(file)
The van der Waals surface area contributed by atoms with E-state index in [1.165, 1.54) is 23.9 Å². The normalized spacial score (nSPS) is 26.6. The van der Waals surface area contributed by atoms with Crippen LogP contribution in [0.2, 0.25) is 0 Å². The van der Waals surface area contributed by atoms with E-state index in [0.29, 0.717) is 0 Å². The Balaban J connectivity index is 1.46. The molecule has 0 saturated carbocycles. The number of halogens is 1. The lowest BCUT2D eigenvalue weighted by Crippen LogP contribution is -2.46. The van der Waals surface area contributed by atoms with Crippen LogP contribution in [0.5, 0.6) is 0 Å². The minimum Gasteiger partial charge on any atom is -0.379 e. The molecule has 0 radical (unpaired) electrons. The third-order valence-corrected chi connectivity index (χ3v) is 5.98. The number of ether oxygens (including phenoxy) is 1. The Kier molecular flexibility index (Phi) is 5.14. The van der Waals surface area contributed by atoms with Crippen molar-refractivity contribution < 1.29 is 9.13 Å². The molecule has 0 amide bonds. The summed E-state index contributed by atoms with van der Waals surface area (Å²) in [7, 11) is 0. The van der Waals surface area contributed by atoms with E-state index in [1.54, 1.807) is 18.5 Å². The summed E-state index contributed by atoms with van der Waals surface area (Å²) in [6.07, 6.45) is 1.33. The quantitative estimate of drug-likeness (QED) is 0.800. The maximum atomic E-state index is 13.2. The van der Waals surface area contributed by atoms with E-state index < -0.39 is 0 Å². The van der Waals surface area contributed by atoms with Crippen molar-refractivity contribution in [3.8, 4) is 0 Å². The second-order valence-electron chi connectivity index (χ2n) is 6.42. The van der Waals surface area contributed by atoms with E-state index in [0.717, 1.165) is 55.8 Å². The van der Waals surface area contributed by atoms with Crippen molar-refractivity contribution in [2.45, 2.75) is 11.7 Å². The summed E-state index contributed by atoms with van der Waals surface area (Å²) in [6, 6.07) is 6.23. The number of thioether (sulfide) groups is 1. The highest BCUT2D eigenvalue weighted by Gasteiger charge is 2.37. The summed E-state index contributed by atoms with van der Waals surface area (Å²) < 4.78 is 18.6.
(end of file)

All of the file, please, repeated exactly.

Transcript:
The van der Waals surface area contributed by atoms with E-state index in [1.165, 1.54) is 23.9 Å². The normalized spacial score (nSPS) is 26.6. The van der Waals surface area contributed by atoms with Crippen LogP contribution in [0.2, 0.25) is 0 Å². The van der Waals surface area contributed by atoms with E-state index in [0.29, 0.717) is 0 Å². The Balaban J connectivity index is 1.46. The molecule has 0 saturated carbocycles. The number of halogens is 1. The lowest BCUT2D eigenvalue weighted by Crippen LogP contribution is -2.46. The van der Waals surface area contributed by atoms with Crippen LogP contribution in [0.5, 0.6) is 0 Å². The minimum Gasteiger partial charge on any atom is -0.379 e. The molecule has 0 radical (unpaired) electrons. The third-order valence-corrected chi connectivity index (χ3v) is 5.98. The number of ether oxygens (including phenoxy) is 1. The Kier molecular flexibility index (Phi) is 5.14. The van der Waals surface area contributed by atoms with Crippen molar-refractivity contribution < 1.29 is 9.13 Å². The molecule has 0 amide bonds. The summed E-state index contributed by atoms with van der Waals surface area (Å²) in [7, 11) is 0. The van der Waals surface area contributed by atoms with E-state index in [1.54, 1.807) is 18.5 Å². The summed E-state index contributed by atoms with van der Waals surface area (Å²) in [6.07, 6.45) is 1.33. The quantitative estimate of drug-likeness (QED) is 0.800. The maximum atomic E-state index is 13.2. The van der Waals surface area contributed by atoms with E-state index < -0.39 is 0 Å². The van der Waals surface area contributed by atoms with Crippen molar-refractivity contribution in [3.8, 4) is 0 Å². The second-order valence-electron chi connectivity index (χ2n) is 6.42. The van der Waals surface area contributed by atoms with E-state index in [0.717, 1.165) is 55.8 Å². The van der Waals surface area contributed by atoms with Crippen molar-refractivity contribution in [2.45, 2.75) is 11.7 Å². The summed E-state index contributed by atoms with van der Waals surface area (Å²) in [6, 6.07) is 6.23. The number of thioether (sulfide) groups is 1. The highest BCUT2D eigenvalue weighted by Gasteiger charge is 2.37. The summed E-state index contributed by atoms with van der Waals surface area (Å²) < 4.78 is 18.6.